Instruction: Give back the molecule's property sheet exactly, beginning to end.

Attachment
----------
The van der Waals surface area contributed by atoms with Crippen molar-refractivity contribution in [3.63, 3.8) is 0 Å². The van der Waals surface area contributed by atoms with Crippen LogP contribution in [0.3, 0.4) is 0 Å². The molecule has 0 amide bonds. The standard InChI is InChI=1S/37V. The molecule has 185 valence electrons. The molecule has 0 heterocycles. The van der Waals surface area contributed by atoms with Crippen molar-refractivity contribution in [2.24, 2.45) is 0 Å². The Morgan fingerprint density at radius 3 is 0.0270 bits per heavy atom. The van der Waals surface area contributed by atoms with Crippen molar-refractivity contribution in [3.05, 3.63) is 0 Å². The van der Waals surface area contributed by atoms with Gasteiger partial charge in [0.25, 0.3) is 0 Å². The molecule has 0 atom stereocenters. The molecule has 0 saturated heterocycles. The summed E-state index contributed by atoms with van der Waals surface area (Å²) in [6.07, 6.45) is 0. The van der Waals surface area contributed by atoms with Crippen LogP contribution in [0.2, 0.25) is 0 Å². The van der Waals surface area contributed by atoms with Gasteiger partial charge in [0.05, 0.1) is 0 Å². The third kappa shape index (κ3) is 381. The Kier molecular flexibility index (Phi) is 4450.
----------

The van der Waals surface area contributed by atoms with Crippen molar-refractivity contribution in [3.63, 3.8) is 0 Å². The van der Waals surface area contributed by atoms with Crippen LogP contribution in [0.3, 0.4) is 0 Å². The molecule has 0 amide bonds. The standard InChI is InChI=1S/37V. The molecule has 185 valence electrons. The molecule has 0 heterocycles. The van der Waals surface area contributed by atoms with Crippen molar-refractivity contribution in [2.24, 2.45) is 0 Å². The Morgan fingerprint density at radius 3 is 0.0270 bits per heavy atom. The van der Waals surface area contributed by atoms with Crippen molar-refractivity contribution in [3.05, 3.63) is 0 Å². The van der Waals surface area contributed by atoms with Gasteiger partial charge in [0.25, 0.3) is 0 Å². The molecule has 0 atom stereocenters. The molecule has 0 saturated heterocycles. The summed E-state index contributed by atoms with van der Waals surface area (Å²) in [6.07, 6.45) is 0. The van der Waals surface area contributed by atoms with Crippen LogP contribution in [0.2, 0.25) is 0 Å². The van der Waals surface area contributed by atoms with Gasteiger partial charge in [0.05, 0.1) is 0 Å². The third kappa shape index (κ3) is 381. The Kier molecular flexibility index (Phi) is 4450.